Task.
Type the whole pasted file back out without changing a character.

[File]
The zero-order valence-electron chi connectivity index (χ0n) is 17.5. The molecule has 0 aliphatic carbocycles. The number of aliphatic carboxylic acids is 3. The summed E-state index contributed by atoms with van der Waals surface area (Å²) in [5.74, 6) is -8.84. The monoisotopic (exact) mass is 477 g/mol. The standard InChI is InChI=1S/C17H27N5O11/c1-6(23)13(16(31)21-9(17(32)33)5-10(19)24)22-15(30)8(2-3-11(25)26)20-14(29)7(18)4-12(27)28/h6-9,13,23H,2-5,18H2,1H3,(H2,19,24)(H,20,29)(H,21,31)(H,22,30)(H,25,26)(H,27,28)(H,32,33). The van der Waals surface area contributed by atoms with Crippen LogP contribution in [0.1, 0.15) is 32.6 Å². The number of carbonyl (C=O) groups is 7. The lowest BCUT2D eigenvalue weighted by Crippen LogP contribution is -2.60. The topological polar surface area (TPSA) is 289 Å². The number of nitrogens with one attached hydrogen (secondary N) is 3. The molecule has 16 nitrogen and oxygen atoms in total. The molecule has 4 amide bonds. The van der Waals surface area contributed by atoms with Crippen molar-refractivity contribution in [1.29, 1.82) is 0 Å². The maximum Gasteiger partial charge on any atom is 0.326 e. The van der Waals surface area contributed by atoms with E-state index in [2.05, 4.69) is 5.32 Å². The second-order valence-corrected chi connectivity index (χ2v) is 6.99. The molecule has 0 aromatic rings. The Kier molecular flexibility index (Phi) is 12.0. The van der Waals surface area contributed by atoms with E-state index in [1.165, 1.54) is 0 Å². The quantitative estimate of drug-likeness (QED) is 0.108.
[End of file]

The zero-order valence-electron chi connectivity index (χ0n) is 17.5. The molecule has 0 aliphatic carbocycles. The number of aliphatic carboxylic acids is 3. The summed E-state index contributed by atoms with van der Waals surface area (Å²) in [5.74, 6) is -8.84. The monoisotopic (exact) mass is 477 g/mol. The standard InChI is InChI=1S/C17H27N5O11/c1-6(23)13(16(31)21-9(17(32)33)5-10(19)24)22-15(30)8(2-3-11(25)26)20-14(29)7(18)4-12(27)28/h6-9,13,23H,2-5,18H2,1H3,(H2,19,24)(H,20,29)(H,21,31)(H,22,30)(H,25,26)(H,27,28)(H,32,33). The van der Waals surface area contributed by atoms with Crippen LogP contribution in [0.1, 0.15) is 32.6 Å². The number of carbonyl (C=O) groups is 7. The lowest BCUT2D eigenvalue weighted by Crippen LogP contribution is -2.60. The topological polar surface area (TPSA) is 289 Å². The number of nitrogens with one attached hydrogen (secondary N) is 3. The molecule has 16 nitrogen and oxygen atoms in total. The molecule has 4 amide bonds. The van der Waals surface area contributed by atoms with Crippen molar-refractivity contribution in [1.29, 1.82) is 0 Å². The maximum Gasteiger partial charge on any atom is 0.326 e. The van der Waals surface area contributed by atoms with E-state index in [2.05, 4.69) is 5.32 Å². The second-order valence-corrected chi connectivity index (χ2v) is 6.99. The molecule has 0 aromatic rings. The Kier molecular flexibility index (Phi) is 12.0. The van der Waals surface area contributed by atoms with E-state index in [1.165, 1.54) is 0 Å². The quantitative estimate of drug-likeness (QED) is 0.108.